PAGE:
Imagine someone is sitting on a couch, drinking a cup of juice, watching TV, just chilling, when suddenly she despite all care accidentally spills some juice on the cushion. Someone else sees this and screams at her for doing this. Doesn’t matter the spiller felt bad enough already for having done so. No, this other person felt the need to scream at her.
Goodness, I can see the second person not wanting her couch cushions stained but lighten up!
Oh, have I mentioned the first person is the young daughter of the second person?
Yet somehow that makes a difference here.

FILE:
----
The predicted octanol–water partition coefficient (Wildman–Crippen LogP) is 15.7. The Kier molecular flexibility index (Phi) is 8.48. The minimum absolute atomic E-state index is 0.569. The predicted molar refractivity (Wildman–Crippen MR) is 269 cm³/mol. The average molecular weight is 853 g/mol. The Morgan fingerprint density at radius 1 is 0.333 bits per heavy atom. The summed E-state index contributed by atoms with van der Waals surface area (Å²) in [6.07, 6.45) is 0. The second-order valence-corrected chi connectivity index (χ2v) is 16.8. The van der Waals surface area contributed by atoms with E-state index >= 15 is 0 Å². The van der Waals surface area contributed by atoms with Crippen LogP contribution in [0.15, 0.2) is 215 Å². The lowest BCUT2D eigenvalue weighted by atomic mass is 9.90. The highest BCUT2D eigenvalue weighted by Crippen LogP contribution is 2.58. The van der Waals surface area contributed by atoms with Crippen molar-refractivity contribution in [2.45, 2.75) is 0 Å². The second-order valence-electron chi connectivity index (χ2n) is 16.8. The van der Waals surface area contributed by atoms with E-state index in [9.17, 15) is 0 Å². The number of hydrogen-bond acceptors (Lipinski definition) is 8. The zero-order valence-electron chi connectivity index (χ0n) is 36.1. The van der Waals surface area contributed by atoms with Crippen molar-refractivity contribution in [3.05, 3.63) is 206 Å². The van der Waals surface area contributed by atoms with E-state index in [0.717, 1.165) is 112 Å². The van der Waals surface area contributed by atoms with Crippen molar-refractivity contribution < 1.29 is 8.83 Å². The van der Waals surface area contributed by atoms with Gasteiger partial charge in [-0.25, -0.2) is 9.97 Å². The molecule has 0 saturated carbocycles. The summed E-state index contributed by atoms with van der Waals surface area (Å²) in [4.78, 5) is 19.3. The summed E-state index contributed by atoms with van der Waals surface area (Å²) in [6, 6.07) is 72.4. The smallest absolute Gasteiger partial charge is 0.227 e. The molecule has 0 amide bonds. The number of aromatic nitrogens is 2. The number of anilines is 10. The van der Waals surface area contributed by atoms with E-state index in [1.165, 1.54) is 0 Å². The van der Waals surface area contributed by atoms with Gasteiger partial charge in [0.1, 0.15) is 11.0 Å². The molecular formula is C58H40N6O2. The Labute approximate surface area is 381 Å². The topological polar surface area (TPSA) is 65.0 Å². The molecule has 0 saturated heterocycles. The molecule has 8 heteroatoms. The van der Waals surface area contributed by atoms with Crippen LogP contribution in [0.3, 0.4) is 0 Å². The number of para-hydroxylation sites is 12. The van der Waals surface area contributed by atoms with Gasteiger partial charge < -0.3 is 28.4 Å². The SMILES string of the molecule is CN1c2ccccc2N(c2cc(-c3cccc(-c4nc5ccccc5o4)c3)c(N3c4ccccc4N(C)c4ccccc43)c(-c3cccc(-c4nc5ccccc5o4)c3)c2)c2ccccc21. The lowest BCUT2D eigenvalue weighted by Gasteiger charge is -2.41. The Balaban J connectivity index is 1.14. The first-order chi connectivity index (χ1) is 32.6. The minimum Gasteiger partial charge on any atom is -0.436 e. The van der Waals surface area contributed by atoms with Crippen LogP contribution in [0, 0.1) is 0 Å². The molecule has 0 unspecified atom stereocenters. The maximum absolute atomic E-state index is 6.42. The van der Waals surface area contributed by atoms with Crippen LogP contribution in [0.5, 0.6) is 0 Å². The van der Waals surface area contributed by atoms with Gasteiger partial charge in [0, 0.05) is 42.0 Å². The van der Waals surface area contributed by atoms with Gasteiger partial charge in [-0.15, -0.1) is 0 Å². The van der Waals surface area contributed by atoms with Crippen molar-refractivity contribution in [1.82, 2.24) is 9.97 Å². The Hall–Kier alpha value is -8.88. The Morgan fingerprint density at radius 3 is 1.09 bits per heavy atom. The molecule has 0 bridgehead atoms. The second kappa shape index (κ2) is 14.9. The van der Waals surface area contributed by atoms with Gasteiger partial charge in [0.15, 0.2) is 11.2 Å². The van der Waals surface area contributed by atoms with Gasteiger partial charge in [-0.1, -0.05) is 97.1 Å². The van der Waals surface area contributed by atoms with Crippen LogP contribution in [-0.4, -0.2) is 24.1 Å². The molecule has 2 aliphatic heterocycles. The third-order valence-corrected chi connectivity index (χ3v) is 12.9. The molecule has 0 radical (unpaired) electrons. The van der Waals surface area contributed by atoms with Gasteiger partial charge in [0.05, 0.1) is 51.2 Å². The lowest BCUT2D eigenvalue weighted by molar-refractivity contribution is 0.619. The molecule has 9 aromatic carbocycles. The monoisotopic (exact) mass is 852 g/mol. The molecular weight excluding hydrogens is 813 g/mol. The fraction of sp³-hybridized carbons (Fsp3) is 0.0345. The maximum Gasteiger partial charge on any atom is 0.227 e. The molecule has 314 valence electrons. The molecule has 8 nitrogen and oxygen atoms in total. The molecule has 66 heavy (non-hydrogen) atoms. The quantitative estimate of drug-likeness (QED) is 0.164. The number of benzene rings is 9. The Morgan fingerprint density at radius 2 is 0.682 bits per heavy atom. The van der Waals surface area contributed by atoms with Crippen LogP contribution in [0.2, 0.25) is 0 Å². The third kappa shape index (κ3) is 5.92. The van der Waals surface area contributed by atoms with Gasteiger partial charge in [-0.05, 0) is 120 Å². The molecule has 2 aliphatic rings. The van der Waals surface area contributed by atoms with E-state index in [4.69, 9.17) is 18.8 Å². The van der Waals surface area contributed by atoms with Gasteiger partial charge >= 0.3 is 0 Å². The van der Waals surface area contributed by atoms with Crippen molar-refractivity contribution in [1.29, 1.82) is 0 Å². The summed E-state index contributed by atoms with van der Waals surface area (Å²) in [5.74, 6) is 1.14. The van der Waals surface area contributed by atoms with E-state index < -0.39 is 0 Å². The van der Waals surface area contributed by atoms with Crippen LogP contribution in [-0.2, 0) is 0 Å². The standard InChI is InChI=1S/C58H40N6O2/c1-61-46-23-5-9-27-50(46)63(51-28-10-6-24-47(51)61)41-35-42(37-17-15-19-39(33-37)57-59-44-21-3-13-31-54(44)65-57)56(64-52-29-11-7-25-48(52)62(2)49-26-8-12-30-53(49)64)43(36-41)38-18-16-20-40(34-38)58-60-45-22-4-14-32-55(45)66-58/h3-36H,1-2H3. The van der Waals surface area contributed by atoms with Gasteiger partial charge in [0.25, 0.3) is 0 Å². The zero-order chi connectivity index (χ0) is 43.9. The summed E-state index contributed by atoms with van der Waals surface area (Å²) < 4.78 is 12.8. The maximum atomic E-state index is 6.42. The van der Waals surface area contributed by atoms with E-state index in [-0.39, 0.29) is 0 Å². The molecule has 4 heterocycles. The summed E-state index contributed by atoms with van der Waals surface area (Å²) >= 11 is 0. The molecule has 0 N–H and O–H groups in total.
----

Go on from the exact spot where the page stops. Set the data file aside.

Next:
And there’s excuses for such different treatment. Had the spiller been the close in age sister or friend of the screamer, we’d have little trouble seeing her behavior as problematic, going nuts on someone for a small accident. Yet when the spiller is a child and the screamer her mother? Suddenly it’s all about “teaching her what she did was wrong”. And if there were a third person seeing or hearing about this scenario and dared to speak up saying “goodness, it was just an accident, not the end of the world” then would come the well-worn “don’t interfere with how I deal with my child!”
It’s considered virtuous perhaps to intervene or speak up, even if a total stranger, when you happen upon someone treating another in a harsh or abusive way. When it’s an adult treating a child in a harsh or abusive way, however, then the “correct” thing to do is ignore it and stay out of it.
Continue reading “Common Decency”